Haddon Township gardeners are putting out feelers around town to learn if residents would like a community garden.
Plans are still in the earliest possible stages. In fact, “plans” might be stretching it. The idea bubbled up at a recent Sustainable Haddon Township meeting, but there’s no definitive proposal in place yet.
“We want to see what people think. Is this something they want in town?” said Gwen Baile, community president of Sustainable Haddon Township and a master gardener. “We can’t do it if only two people are interested.”
But that’s not to say the wheels aren’t turning. At the recent meeting, hopefuls discussed possible locations, brainstorming all that a community garden needs—a water supply, enough land to accommodate many plots, some protection from nearby roadways, regulations for members.
Haddon Township is surrounded by two towns, Haddonfield and Collingswood, that run successful community gardens. Haddonfield’s garden in Crows Woods celebrated its 30th year this growing season.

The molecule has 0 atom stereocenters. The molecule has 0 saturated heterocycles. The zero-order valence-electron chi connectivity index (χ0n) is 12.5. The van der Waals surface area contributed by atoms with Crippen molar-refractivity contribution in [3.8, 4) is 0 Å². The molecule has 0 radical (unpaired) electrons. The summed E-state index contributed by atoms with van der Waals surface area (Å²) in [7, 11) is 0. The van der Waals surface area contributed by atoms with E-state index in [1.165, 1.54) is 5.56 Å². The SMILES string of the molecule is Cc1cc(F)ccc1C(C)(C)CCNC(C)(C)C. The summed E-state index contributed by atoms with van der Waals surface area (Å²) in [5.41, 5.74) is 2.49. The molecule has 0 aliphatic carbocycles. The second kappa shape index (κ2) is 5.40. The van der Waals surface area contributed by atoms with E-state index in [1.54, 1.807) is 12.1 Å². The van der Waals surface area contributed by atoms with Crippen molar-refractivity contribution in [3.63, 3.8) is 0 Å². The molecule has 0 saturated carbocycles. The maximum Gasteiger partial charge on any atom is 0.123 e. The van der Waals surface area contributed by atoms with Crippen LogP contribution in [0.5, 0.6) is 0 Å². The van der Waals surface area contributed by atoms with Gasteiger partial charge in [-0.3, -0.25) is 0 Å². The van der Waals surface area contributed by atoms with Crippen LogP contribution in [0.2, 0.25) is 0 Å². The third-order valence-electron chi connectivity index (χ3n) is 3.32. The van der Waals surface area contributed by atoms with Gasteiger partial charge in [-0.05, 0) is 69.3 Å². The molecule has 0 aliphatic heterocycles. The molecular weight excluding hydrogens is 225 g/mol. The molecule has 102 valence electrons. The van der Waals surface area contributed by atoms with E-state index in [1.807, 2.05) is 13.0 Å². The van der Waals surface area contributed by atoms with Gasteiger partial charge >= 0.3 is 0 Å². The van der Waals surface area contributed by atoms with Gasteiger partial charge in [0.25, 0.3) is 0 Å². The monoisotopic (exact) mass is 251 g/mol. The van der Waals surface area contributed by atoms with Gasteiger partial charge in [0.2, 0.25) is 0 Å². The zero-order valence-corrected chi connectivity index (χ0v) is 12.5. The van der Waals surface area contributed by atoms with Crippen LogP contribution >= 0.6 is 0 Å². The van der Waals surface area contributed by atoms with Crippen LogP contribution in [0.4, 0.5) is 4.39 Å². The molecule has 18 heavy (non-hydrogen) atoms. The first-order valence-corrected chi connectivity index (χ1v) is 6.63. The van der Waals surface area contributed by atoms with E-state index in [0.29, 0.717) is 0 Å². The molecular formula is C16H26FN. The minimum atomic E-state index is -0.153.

Community gardens usually are a relatively inexpensive option for people who don’t have the room to garden or who simply want the camaraderie the garden offers. This past season, Collingswood charged its members $35 for plot ($40 for out-of-towners), while Haddonfield charges $40 for a half-plot for first time gardeners and $20 for a full plot for all other gardeners after their first year.
For that, gardeners get a place to grow fruit, vegetables and plants, and usually an on-site water supply. Rules often limit what gardeners can plant—no invasive species, thank you—and have regulations on clearing dead plants and rotting produce to maintain appearances.
Some community gardens even set aside a portion of their bounty for local food banks.
All of these possibilities are under discussion, Baile said, but first, Sustainable Haddon Township needs to know what kind of interest exists around town. Baile manned a table at Wednesday’s Westmont Farmers Market and with a sign soliciting gardeners to discuss options.
“There’s no obligation right now,” Baile said, “but if this is something people want, let’s start talking.”
Interested would-be gardeners can contact Baile via email at firstname.lastname@example.org to get more information.